Tim Gibson's voice was nearly gone, but still he screamed Howard Dean's name and followed the directions coming fast from the Virginia delegation's whip: Stand up! Wave your sign! Sit down! Applaud! Stand up again!
Across the hall, in the Maryland section of FleetCenter, Soo Lee-Cho played her part. As speaker after speaker took to the stage, she joined her fellow delegates in whooping it up for the cameras that pan the auditorium.
For four nights here in Boston, Gibson and Lee-Cho have been cogs in the state-by-state machinery that has helped create one of the most harmonious political conventions in the nation's history.
Gibson represented Virginia, a conservative state that has voted for Republican presidential candidates for the past 40 years and is home to the largest naval base in the world. Lee-Cho came as part of the delegation from Maryland, a reliably Democratic state known for its strict gun laws and commitment to unions.
"I do not view myself as a prop because I agree with much of the message," said Lee-Cho, who, like Gibson, was attending her first national nominating convention. "But I think in such a large group setting with so many people it is not surprising they have some level of organization and planning. The actual conventions in the evening -- it's this whole media event. The Democratic Party has never been this unified."
But even as they were part of that unity, Gibson and Lee-Cho are symbols of the diversity in background and life story that is also a part of the convention.
Gibson is a welder who was trained in the Air Force. He spent the early part of his life working for $8 an hour in Troutville, a rural crossroads just outside Roanoke. In those early years, he clawed his way to 15-cent and 50-cent hourly raises.
All that changed when he joined the Sheet Metal Workers International Association, Local 100. Suddenly, he had better pay and good insurance. Now, at 42, Gibson is a full-time organizer for the union that turned his life around.
"If it weren't for unions, we wouldn't be making the wages we are today," he said.
Lee-Cho, 32, immigrated to Los Angeles when she was 4. She went on to get a bachelor's degree from UCLA and then graduated from Loyola Law School Los Angeles in 1996. She became an environmental lawyer and volunteered on some campaigns before moving to Rockville two years ago.
"I think America is a great country. I just think we need to go back to our values and what makes this country great," Lee-Cho said. "I will not live in any other country, but I am saddened what has happened in the last four years because of our image around the world."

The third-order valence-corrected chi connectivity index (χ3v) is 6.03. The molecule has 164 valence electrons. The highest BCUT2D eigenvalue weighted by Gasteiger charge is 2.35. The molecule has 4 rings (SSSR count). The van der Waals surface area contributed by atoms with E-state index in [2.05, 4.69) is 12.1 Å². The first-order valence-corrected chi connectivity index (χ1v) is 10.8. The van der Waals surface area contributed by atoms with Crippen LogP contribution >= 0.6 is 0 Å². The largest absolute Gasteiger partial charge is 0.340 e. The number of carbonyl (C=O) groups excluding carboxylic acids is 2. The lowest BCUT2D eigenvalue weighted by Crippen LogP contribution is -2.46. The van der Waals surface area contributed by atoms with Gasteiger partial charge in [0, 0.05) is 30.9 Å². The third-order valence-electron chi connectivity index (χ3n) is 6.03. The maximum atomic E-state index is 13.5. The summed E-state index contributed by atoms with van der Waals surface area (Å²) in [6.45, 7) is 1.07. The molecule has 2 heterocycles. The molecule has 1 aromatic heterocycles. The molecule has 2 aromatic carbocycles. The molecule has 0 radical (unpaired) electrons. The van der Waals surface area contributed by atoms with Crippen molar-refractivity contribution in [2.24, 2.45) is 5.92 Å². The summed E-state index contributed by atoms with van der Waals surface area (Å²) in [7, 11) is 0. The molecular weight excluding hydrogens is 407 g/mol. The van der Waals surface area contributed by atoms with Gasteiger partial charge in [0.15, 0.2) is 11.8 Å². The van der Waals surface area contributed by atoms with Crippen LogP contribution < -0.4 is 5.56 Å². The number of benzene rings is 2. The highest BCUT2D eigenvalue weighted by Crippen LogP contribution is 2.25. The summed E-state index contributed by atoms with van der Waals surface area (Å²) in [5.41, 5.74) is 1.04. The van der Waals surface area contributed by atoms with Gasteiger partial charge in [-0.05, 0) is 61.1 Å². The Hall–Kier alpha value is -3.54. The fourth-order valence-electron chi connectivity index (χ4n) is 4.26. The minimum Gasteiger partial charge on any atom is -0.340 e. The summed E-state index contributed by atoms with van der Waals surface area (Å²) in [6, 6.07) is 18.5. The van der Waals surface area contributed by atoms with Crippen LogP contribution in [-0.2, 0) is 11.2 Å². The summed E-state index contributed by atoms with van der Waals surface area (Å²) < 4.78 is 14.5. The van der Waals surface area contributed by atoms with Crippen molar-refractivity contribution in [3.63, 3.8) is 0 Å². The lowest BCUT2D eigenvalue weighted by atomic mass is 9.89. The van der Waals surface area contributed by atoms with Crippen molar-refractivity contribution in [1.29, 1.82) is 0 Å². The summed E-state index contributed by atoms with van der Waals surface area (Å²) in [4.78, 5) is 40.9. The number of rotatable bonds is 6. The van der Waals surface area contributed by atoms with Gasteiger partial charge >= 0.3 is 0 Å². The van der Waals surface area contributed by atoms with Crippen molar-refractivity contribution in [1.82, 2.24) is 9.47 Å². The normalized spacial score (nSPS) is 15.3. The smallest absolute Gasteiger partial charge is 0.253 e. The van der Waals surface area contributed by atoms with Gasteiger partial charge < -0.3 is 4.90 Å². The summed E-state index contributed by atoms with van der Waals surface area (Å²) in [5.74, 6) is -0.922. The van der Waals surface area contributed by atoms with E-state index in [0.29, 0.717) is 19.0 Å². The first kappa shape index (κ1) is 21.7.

Her frustration with the Bush administration's decision to go to war in Iraq and what she sees as its failure to secure enough international help for the effort has energized her to work as hard as she can for Sen. John F. Kerry (Mass.), the Democratic presidential nominee.
"I never thought we had the justification or connection between Iraq and Osama bin Laden," she said. "But now that we are there, we have to do it right. We have to get our allies and rebuild the trust in the international community. . . . I think pulling out would do more harm."
Gibson agrees with Lee-Cho about the war in Iraq. He said he is angry about the difficulties that soldiers are facing there and thinks Kerry will help turn the situation around.
"I'm a veteran," he said. "And like other veterans, I support our troops. But I do not think we should have gone in. We were misled in this war."
For Gibson, though, the key issue motivating him at his first convention is labor and how a new president would work with the unions. National and state labor leaders spoke from the podium, organized union caucuses and showed up at Virginia delegation breakfasts.
He said he wishes the nation were more like Maryland, which supports unions, and less like Virginia, where right-to-work laws weaken them.
"The current administration would like to have a national right-to-work law," Gibson said. "What we need is exactly the opposite."
At home, both Gibson and Lee-Cho dabble in national politics as a sideline when they're not working.
But here in Boston, it's all politics, all the time. In conversations with reporters or other delegates, Lee-Cho and Gibson have more time than usual to explore their views on subjects ranging from abortion and guns to gay marriage and the economy.
Although she calls herself a moderate, Lee-Cho would like to see almost all types of guns outlawed and favors rolling back President Bush's tax cut to pay for other programs. And to Lee-Cho, you can't do much better than Teresa Heinz Kerry.
"She is both family-focused and career-focused," Lee-Cho said. "She represents that balanced life that more and more women are living."
For Gibson, health care is important because he worked without insurance for himself or his family before getting a union job.
"I know people who are selling their land to pay for doctors' bills," he said, recalling a friend who was forced to sell 60 acres to pay for his wife's cancer treatment. "It's awful."
He's also concerned about the economy. "We've lost a lot of jobs in Virginia," he said. "Southwest Virginia has been extremely hard hit."
Gibson said he has been enjoying the convention more than he expected. During the days, he has attended union meetings and training seminars. During the evenings, he has screamed so loud that he lost his voice.
Former president Bill Clinton's speech ranks as one of the best. But Sen. John Edwards (N.C.), the vice presidential nominee, and Al Sharpton were good as well, he said. "It's been far, far better than I could have imagined," he said.